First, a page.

Caring for your child after a febrile seizure
A febrile seizure (fit) can happen when a child has a high temperature or sudden rise in temperature. It is sometimes called a febrile convulsion. It usually happens in children aged from six months to five years and affects one in 20 children. The risk increases if there is a family history of febrile seizures or your child suffers from frequent illness, coughs, colds, viral and bacterial infections.
Having a febrile seizure doesn't mean that your child will go on to develop epilepsy or brain damage. However, there is a possiblity that your child may have another febrile seizure in the future..
A febrile seizure usually lasts for less than 10 minutes, during which your child may:
- Clench their jaw
- Jerk and stiffen their arms and legs
- Roll their eyes
- Wet themselves
- Bite their tongue
- Be unresponsive
- Have mouth secretions.
Following the seizure, your child will probably sleep or may be miserable. This is quite normal. Try to lower your child's temperature by removing some of their clothes and giving a dose of children's paracetamol (eg Calpol) or ibuprofen (eg children's Nurofen). Please follow the instructions on the packaging carefully and do not give more than the recommended dose.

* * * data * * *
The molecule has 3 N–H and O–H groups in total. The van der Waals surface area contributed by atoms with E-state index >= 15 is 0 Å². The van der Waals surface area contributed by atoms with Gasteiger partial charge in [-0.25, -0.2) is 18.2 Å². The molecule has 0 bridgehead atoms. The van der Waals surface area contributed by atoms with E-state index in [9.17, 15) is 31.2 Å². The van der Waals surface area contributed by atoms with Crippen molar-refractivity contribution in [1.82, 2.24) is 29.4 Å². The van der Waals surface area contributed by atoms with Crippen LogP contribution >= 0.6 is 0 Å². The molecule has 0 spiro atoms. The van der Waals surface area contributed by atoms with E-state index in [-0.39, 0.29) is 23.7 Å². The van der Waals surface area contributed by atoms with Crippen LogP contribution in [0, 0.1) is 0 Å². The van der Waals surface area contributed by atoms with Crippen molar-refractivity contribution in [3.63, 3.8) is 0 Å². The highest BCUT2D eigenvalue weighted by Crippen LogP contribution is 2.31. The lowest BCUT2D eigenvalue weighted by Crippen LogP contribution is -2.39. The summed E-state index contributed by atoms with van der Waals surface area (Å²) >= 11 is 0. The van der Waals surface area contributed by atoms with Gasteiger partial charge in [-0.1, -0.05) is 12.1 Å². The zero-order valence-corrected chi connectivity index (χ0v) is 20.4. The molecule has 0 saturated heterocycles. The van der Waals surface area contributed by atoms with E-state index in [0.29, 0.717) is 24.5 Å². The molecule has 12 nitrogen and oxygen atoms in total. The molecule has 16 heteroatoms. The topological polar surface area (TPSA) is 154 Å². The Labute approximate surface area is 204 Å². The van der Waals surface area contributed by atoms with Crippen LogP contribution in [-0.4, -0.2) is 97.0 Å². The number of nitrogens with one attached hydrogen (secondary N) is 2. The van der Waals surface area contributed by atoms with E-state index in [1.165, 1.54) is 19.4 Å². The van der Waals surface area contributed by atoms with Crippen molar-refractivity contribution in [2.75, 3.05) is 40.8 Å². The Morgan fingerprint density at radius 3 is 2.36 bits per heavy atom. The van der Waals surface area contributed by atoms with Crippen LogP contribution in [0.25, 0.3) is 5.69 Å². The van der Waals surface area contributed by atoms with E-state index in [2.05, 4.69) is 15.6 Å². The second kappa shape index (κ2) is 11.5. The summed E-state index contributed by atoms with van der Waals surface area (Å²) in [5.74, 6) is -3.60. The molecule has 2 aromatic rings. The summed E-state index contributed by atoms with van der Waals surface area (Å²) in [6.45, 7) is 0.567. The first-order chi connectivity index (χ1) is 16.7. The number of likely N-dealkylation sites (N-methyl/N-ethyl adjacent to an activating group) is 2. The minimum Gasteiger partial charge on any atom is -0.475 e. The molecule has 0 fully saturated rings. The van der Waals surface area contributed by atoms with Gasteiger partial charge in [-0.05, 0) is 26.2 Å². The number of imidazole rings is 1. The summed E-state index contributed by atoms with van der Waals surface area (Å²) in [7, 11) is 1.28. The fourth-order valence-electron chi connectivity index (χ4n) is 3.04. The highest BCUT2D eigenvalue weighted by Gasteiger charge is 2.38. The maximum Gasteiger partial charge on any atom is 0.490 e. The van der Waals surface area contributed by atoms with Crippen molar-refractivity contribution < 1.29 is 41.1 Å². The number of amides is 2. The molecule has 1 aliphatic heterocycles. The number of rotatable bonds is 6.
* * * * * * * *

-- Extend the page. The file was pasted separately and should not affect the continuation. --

What should I do if my child has another febrile seizure?
- Lay your child on their side on the floor
- Move away any objects that could harm them
- Do not put anything in their mouth.
Call an ambulance by dialling 999 or bring your child to hospital only if your child:
- Has difficulty breathing
- Has another seizure after the first one stops
- Has a seizure lasting longer than five minutes
- Becomes lethargic in a short space of time.
You can find more information about febrile convulsions on the NHS website. This includes information about when to seek advice about recurring seizures and complications.